An award winning development reaches beyond the front door to integrate disabled people into the life of their town
Foundations for Living (FFL) is a new project which supports disabled people to be an inclusive part of their community. It demonstrates how housing, flexible support, learning opportunities and a whole range of services can be fully accessible to everyone.
The project is amongst the first in the UK to demonstrate how a number of key mainstream services can be developed to be fully inclusive for disabled people across housing, support, employment, education and community integration, as well as challenging attitudes towards disability.
The project includes 24 affordable wheelchair accessible properties across three sites, the Saxongate Community Learning Centre, which houses businesses, community groups and Huntingdon Regional College, and support for individual residents, plus housing and community support services.
It provides accessible housing and support, integrated with housing for sale. Support services include help with cooking, money management, cleaning and shopping. There is also a range of skills training and employment programmes like help with interview techniques, computing, literacy and numeracy courses as well as meeting facilities. 24 disabled people have moved from residential care or unsuitable housing into independent living in a town-centre location where they can easily reach amenities.
Foundations for Living project started in 2001 in response to local and national policy. The government’s strategy for people with learning disabilities, Valuing People, clearly identified the multiple barriers experienced by disabled people, including a lack of suitable housing, high levels of unemployment, low skills, poverty, poor health and difficulties in accessing suitable transport.
Through consultations carried out by Papworth Trust and advocacy groups with individuals living in residential care, it became clear that the majority wanted to move to a more urban location with better access to shops, leisure and employment opportunities, and with less reliance on inaccessible public transport. Following the consultation, Huntingdon was identified as the ideal location as it is already one of the UK’s most accessible towns, with level-access entry to shops and good transport links.
By working in partnership with Hill Residential, a commercial developer, the Papworth Trust was able to create a scheme that mixes affordable accessible homes with private flats to support the integration and inclusion of disabled people in the community. Residents’ views were sought at every stage and it their specific requirements in bathroom design, hoists or alarms were incorporated.
ChallengesKey challenges included:
• Finding a suitable town-site for the housing and Community Learning Centre
• A £2m fundraising campaign
• Supporting a large number of people in the transition from residential care to independent living
• Ensuring that the project delivered integration for disabled people.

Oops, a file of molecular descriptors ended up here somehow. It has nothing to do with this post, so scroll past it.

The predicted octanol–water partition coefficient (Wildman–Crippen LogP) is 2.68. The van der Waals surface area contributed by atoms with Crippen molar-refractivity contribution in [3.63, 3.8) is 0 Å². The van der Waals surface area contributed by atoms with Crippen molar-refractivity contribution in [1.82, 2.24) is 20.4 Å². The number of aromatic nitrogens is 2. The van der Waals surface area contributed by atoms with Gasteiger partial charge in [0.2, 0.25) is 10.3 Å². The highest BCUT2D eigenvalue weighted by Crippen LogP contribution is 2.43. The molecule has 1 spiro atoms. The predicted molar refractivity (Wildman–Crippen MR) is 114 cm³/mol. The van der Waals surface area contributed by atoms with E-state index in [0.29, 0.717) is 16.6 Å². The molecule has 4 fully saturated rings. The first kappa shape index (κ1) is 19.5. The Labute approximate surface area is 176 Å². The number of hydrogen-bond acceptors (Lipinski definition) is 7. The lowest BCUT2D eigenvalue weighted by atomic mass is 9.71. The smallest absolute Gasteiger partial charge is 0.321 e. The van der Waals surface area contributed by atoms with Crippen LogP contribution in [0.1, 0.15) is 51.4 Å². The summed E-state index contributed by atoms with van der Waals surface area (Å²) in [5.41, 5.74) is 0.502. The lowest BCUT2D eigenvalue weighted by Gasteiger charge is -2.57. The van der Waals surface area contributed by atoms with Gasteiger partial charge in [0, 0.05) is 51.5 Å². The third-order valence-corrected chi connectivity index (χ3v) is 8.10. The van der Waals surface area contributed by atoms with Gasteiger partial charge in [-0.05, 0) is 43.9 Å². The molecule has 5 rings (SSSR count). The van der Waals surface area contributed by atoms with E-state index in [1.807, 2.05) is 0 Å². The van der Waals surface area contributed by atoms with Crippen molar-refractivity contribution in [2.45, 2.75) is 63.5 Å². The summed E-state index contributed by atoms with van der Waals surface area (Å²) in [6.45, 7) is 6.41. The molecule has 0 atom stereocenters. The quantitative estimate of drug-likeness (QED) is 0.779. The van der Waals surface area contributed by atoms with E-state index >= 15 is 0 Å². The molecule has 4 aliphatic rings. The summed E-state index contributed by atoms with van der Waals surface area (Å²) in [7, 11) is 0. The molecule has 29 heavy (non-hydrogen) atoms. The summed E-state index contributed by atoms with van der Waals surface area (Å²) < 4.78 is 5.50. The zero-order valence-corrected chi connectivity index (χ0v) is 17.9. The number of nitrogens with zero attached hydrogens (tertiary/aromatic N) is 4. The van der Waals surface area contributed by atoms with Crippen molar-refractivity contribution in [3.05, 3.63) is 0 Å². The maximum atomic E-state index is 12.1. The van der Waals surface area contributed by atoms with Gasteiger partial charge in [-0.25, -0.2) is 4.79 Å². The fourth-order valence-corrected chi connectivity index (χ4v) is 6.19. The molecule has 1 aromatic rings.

These challenges were overcome through partnering arrangements and working with tenants and community groups as the project developed.
FundingThe total scheme cost for the project was £7.5 million, not including the cost of the private flats. Funding included £4.3 million from Papworth’s charitable reserves, £1.2m from the land sales, and £2.0 million fundraising. The project was not eligible for housing grant.
A fundraising and communication campaign raised major donations were secured from the Greater Cambridge Partnership (£250,000), the Medicor Foundation (£500,000), and The Bradbury Foundation (£400,000). A community fundraising appeal supported by the local paper raised over £100,000 from local groups and community events.
ResultsTenants report being more independent and happier with their lives, and say that it has exceeded their expectations. According to our interviews, 85% of tenants feel more in control of managing their own flat; 69% socialise in their flat more; and 46% feel more in control of their money (notably, with no tenants feeling like they were less in control than they had been previously).
The residents are financially better off because the entitled to benefits now that they are living independently whereas in residential homes they received pocket money of an average of £15. They also have control of their money, with many having a bank account for the first time, and gain knowledge of budgeting. The employment programmes are helping people consider paid work for the first time.
The tenants were taught the skills they needed to live independently so they needed lower levels of support which reduced the cost to the local authority They also say they can now use mainstream training programmes and community groups
Going for goldThe scheme has recently won the Housing Corporation gold award. The success of the Foundations for Living has inspired the Papworth Trust to develop a guide to help other organisations develop inclusive communities. Local employers have been asking for advice on improving access, and also training in disability. A number of local authorities have visited the project and are looking at how they can replicate aspects of it in other housing or community projects. Some of these have already commissioned Papworth to deliver housing and support projects based on the Foundations for Living approach.
Revonnia Gwewera is Gold Award Officer at the Papworth Trust